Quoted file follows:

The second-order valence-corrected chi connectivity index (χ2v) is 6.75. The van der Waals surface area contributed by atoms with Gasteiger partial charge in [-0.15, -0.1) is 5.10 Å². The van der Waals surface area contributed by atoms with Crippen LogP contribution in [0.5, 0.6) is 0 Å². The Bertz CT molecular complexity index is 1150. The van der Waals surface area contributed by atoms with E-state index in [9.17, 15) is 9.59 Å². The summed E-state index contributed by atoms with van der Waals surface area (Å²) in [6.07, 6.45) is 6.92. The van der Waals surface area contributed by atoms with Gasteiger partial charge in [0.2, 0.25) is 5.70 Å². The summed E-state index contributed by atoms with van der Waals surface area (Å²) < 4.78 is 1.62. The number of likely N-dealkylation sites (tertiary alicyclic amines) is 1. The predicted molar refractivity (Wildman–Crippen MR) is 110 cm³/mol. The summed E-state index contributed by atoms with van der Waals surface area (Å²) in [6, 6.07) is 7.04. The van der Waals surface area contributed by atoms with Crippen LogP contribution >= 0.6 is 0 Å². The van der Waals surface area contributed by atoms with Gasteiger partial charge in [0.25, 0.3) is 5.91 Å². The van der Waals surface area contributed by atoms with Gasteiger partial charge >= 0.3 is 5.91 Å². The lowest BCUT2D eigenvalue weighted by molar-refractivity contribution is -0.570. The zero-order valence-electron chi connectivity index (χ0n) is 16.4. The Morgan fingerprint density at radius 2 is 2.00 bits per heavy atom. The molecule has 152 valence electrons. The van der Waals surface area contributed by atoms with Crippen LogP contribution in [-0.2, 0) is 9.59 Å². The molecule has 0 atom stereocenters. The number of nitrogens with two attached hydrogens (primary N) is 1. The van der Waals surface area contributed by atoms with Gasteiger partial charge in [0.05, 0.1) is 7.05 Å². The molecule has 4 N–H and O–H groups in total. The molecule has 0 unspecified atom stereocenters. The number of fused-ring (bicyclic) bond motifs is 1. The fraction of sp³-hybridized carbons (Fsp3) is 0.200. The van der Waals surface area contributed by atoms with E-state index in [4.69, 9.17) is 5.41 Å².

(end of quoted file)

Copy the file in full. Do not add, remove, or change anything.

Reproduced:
The second-order valence-corrected chi connectivity index (χ2v) is 6.75. The van der Waals surface area contributed by atoms with Gasteiger partial charge in [-0.15, -0.1) is 5.10 Å². The van der Waals surface area contributed by atoms with Crippen LogP contribution in [0.5, 0.6) is 0 Å². The Bertz CT molecular complexity index is 1150. The van der Waals surface area contributed by atoms with E-state index in [9.17, 15) is 9.59 Å². The summed E-state index contributed by atoms with van der Waals surface area (Å²) in [6.07, 6.45) is 6.92. The van der Waals surface area contributed by atoms with Gasteiger partial charge in [0.2, 0.25) is 5.70 Å². The summed E-state index contributed by atoms with van der Waals surface area (Å²) < 4.78 is 1.62. The number of likely N-dealkylation sites (tertiary alicyclic amines) is 1. The predicted molar refractivity (Wildman–Crippen MR) is 110 cm³/mol. The summed E-state index contributed by atoms with van der Waals surface area (Å²) in [6, 6.07) is 7.04. The van der Waals surface area contributed by atoms with Crippen LogP contribution >= 0.6 is 0 Å². The van der Waals surface area contributed by atoms with Gasteiger partial charge in [0.25, 0.3) is 5.91 Å². The van der Waals surface area contributed by atoms with Gasteiger partial charge >= 0.3 is 5.91 Å². The lowest BCUT2D eigenvalue weighted by molar-refractivity contribution is -0.570. The zero-order valence-electron chi connectivity index (χ0n) is 16.4. The Morgan fingerprint density at radius 2 is 2.00 bits per heavy atom. The molecule has 152 valence electrons. The van der Waals surface area contributed by atoms with Crippen LogP contribution in [-0.2, 0) is 9.59 Å². The molecule has 0 atom stereocenters. The number of nitrogens with two attached hydrogens (primary N) is 1. The van der Waals surface area contributed by atoms with Gasteiger partial charge in [0.05, 0.1) is 7.05 Å². The molecule has 4 N–H and O–H groups in total. The molecule has 0 unspecified atom stereocenters. The number of fused-ring (bicyclic) bond motifs is 1. The fraction of sp³-hybridized carbons (Fsp3) is 0.200. The van der Waals surface area contributed by atoms with E-state index in [4.69, 9.17) is 5.41 Å².